God ... the fountain of justice reserved to himself the right over life and death. . . . Human life is [therefore] untouchable except for legitimate individual self-defense, a just war carried out with just methods, and the death penalty meted out by public authority for extremely grave and very specific and proven crimes.†

There are other addresses--for example those to the Italian jurists--that could be elicited where it is clear that Pius XII believed, held, and taught that the death penalty imposed upon a malefactor can be, in the proper circumstances, consonant with moral principles and with principles of justice.

The death penalty is supported by the notion of punishment as retribution or vindication of a disrupted moral order. In this regard, Pope Pius XII stated the following:
Up to a certain point, it may be true that imprisonment and isolation, when properly applied, constitute the penalty most likely to effect a return of the wrongdoer to right order and life in the community. But it does not follow from this that imprisonment is the only just and effective punishment. Our remarks on international penal law on October 3, 1953, referring to the theory of retribution apply here. Many jurists, thought not all, reject the concept of vindictive punishment, even when it is to be accompanied by medicinal penalties. In our remarks, we declared that it would be incorrect to reject completely, and as a matter of principle, the function of vindictive punishment. While man is on earth, such punishment both can and should help towards his eternal salvation, provided he himself raises no obstacle to its salutary efficacy. The effectiveness of vindictive penalties is in no way opposed to the function of punishment, which is the re-establishment and restoration of the order of justice which has been disrupted, a function which we have already indicated as essential to all punishment.††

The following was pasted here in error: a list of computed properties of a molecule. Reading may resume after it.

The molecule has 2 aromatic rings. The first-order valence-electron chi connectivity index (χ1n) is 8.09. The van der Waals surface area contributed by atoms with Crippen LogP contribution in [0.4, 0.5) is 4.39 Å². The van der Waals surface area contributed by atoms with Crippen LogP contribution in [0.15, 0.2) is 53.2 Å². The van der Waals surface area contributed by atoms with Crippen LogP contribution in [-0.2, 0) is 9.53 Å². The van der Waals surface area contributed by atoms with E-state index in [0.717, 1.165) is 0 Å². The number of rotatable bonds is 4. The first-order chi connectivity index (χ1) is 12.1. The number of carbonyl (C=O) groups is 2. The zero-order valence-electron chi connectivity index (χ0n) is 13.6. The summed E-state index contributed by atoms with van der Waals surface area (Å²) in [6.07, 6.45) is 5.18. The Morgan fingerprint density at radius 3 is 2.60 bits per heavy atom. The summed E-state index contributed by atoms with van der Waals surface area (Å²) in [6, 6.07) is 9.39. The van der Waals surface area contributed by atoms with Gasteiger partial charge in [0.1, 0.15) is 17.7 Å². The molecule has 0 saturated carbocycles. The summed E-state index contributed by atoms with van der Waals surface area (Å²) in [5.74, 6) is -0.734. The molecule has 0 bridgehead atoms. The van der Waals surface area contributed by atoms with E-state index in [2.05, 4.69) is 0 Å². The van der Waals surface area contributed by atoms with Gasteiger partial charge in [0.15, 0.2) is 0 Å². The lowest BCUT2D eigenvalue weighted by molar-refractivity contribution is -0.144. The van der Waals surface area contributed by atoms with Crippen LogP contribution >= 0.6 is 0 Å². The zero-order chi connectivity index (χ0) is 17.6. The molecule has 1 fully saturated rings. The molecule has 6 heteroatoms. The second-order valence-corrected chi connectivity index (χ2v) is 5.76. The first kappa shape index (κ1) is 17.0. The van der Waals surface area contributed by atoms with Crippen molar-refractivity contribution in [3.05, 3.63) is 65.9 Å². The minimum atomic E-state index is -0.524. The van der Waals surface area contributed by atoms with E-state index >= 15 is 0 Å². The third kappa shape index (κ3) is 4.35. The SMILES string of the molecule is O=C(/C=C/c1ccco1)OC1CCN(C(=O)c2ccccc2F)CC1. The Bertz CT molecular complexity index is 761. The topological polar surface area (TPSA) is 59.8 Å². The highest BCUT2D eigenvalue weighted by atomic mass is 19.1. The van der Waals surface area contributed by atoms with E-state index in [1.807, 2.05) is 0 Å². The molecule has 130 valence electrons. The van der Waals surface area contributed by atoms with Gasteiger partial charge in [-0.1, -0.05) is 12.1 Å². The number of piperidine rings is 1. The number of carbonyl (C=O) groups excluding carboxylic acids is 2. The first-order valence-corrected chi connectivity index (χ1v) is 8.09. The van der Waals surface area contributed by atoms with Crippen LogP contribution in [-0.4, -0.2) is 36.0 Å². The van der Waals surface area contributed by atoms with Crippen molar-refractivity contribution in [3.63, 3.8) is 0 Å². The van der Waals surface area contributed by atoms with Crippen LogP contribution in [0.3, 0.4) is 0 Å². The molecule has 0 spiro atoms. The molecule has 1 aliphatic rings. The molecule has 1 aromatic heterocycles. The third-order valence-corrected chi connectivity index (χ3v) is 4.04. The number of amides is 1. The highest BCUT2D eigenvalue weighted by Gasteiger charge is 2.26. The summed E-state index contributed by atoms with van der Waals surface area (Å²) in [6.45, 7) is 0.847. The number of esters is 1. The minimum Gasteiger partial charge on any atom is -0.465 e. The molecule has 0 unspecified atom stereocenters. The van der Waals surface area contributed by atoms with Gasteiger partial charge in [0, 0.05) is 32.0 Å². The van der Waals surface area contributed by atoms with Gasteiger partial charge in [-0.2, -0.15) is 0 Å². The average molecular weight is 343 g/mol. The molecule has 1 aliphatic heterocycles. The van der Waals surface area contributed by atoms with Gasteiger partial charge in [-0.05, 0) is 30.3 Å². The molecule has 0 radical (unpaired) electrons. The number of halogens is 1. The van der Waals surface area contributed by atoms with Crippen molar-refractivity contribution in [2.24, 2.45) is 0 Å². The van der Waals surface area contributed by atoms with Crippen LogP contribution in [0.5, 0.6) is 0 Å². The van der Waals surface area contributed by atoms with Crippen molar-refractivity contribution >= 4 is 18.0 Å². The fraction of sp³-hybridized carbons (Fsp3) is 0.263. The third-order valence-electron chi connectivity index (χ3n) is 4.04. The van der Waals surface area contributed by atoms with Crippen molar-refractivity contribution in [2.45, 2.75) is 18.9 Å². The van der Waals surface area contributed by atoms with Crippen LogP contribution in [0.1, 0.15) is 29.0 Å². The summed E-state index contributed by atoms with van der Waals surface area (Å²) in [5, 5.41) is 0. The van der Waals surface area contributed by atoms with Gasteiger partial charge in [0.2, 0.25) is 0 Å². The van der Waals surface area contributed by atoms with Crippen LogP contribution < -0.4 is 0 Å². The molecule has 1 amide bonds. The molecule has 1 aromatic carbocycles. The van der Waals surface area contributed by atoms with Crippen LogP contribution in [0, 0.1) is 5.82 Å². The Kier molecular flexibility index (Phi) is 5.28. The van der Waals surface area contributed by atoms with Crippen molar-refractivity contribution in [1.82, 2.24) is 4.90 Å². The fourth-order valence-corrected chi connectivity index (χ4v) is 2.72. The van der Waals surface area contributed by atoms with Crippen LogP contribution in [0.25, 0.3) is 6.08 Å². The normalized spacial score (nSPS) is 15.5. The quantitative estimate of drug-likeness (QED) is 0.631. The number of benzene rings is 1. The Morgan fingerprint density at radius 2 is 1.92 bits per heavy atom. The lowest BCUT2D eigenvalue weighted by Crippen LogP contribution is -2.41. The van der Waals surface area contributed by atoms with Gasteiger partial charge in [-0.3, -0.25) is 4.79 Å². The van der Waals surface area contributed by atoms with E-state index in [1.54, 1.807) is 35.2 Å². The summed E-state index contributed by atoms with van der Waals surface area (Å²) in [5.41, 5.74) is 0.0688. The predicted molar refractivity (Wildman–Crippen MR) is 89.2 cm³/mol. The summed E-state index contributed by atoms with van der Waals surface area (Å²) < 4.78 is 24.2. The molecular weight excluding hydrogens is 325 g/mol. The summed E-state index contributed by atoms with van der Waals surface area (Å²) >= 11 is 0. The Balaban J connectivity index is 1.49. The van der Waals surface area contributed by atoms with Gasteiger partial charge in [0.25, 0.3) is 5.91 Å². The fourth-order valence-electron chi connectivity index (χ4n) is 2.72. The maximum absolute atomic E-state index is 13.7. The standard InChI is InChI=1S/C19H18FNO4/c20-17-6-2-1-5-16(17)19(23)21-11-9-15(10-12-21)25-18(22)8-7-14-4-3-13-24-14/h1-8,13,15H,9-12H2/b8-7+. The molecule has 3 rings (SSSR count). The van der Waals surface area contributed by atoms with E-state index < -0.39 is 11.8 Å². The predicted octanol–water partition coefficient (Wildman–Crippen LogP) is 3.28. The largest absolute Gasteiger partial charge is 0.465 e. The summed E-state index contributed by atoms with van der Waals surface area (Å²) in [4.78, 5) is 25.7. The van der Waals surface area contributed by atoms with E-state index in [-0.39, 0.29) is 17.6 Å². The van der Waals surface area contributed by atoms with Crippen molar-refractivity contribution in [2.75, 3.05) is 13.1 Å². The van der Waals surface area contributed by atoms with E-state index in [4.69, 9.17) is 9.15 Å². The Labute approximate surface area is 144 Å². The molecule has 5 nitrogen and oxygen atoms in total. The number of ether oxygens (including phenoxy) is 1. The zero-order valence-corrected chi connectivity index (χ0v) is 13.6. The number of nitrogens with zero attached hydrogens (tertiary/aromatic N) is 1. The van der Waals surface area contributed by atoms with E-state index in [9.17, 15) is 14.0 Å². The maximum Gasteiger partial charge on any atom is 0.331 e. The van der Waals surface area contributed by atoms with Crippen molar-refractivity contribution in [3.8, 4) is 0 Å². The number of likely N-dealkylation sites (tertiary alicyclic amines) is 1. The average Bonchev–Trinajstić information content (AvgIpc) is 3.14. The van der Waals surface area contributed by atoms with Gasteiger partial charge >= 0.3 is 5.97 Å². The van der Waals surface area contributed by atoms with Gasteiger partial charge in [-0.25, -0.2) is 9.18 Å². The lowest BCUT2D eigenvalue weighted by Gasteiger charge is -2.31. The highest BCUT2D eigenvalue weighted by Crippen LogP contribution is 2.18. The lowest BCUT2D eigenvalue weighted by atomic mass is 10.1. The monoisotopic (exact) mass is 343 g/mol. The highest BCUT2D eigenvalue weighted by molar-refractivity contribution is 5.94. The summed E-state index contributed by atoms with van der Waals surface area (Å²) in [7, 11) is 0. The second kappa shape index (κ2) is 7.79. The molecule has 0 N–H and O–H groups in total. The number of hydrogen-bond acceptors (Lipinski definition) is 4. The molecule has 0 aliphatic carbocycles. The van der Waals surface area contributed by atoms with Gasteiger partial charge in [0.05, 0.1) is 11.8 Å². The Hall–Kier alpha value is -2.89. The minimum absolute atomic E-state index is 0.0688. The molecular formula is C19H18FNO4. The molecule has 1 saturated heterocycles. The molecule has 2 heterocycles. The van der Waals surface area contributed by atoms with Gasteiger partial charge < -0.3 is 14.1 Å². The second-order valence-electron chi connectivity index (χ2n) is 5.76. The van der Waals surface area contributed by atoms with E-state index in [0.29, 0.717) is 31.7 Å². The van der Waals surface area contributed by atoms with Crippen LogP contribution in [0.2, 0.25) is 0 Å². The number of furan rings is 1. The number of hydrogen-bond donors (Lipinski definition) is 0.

It is this notion of vindication or retribution that explains the justification for imposing the death penalty on a malefactor who seriously disrupts the moral order. The putting of a man to death by public authority is not something immoral; indeed, it may be fully compatible with the demands of justice.

It is repugnant to reason and to the inclinations of mankind to suggest that a serial murderer such as Ted Bundy, a genocide such as Slobodan Milošević, a traitor such as Robert Hanssen, a terrorist such as Timothy McVeigh, may not, in the order of justice, without any moral fault, be put to death. Such as these deserve to die, and they cannot--nor can any on their behalf--claim any injustice should the State put them to death.

But while such as these cannot claim injustice if they are condemned to die and are in fact put to death, they can--until their dying breath--beg for mercy. And the public authority, which has power over their lives, may, and--under the state of affairs of modern society it is the opinion of the Pope and a good many others--in most cases should, exercise mercy. But that is entirely another order, the order of mercy.

*Pius XII, The Moral Limits of Medical Research and Treatment, An address given September 14, 1952 by His Holiness Pope Pius XII to the First International Congress on the Histopathology of the Nervous System.
**Evangelium vitae, 20, 101.
***Discourse of ***December 5, 1954, AAS, XLVII, p. 67.
†Pius XII, Sulla Osservanza dei Commandamenti di Dio, Ai Parroci ed ai Quaresimalisti Di Roma , Mar. 13, 1943, in Discorsi e Radiomessaggi di Sua Santità Pio XII, Tipografia Poligotta Vaticana, vol. V, p. 197.
††AAS 47 (1955) 81-82: